Darwin's theory


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Related to Darwin's theory: Darwin's theory of evolution

Darwin's theory

[¦där·winz ′thē·ə·rē]
(biology)
References in periodicals archive ?
Darwin's Theory of Evolution by natural selection can also be applied in the stock market.
Darwin's theory suggests that organisms arise and develop through natural selection and that small inherited variations among a species give them a better chance to survive and produce further generations.
21 ( ANI ): Minister of State for Human Resource Development Satyapal Singh on Saturday claimed that Charles Darwin's Theory of Evolution was "scientifically wrong" and needed to be changed in all the educational curriculums.
I, of course, refer to cyclists, not the Lycra clad gladiators that ride two abreast, jump red lights (Darwin's theory) and under-take buses, but the mountain bike louts who insist you "move over".
Charles Darwin's theory of evolution is rejected by both Christian and Muslim creationists, who believe God created the world as described in the Bible and the Koran, making the universe and all living things in six days.
So it's not surprising that Darwin's theory was viewed through the prism of the slavery debate.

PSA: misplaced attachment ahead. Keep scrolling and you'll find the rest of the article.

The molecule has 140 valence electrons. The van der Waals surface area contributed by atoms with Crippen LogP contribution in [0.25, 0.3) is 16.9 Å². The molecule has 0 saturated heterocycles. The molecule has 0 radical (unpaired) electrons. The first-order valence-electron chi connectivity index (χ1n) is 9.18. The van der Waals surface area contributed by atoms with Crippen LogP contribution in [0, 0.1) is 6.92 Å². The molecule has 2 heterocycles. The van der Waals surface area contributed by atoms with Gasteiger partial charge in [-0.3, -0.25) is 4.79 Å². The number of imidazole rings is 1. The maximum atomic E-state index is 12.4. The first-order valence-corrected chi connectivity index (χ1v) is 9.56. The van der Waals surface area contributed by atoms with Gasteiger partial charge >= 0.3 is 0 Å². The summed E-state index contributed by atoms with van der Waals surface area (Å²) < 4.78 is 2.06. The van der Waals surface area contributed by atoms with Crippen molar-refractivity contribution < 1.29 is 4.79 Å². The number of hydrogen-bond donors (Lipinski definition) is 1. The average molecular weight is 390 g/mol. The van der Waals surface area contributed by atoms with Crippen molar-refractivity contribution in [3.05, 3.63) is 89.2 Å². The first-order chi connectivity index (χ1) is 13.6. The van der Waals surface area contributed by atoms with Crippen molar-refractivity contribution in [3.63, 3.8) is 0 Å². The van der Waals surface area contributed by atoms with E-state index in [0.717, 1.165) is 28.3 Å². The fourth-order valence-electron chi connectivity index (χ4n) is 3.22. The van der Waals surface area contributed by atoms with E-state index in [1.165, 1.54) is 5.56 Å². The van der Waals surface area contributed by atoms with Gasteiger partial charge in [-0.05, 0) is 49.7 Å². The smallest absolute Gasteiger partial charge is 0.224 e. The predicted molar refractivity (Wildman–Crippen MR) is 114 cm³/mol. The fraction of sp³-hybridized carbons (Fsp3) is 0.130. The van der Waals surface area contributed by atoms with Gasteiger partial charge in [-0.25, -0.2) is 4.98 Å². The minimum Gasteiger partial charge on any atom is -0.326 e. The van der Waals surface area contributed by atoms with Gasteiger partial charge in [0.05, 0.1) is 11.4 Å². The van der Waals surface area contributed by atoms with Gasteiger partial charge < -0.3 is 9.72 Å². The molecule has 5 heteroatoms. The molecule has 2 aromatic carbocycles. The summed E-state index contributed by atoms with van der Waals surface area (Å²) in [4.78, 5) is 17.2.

Suffice it to say that The Kingdom of Speech relegates Darwin's theory of evolution to the level where it belongs, a hypothetical explanation, beyond empirical confirmation.
Darwin's theory of evolution suggests animals evolve over generations through a process of natural selection.
The Paradox of Evolution: The Strange Relationship Between Natural Selection and Reproduction considers the contradictions in two basic contentions of Darwin's theory of natural selection and reproduction, and comes from a scientist who claims that the evolution of life's systems isn't due to natural selection, but to other factors.
According to the well-known Harvard biologist Ernst Mayr, Charles Darwin's theory of evolution actually consists of five separate theories.
In 11 papers from an October 2009 conference in Belgrade, scholars of philosophy offer some contemporary perspectives on the potential of Darwin's theory of evolution for present and future generations.
Research published in the journal Current Biology shows that evolution's "Big Bang" during the Cambrian period between 540 and 520 million years ago can be explained scientifically and fits in with Darwin's theory of natural selection, scientists have said.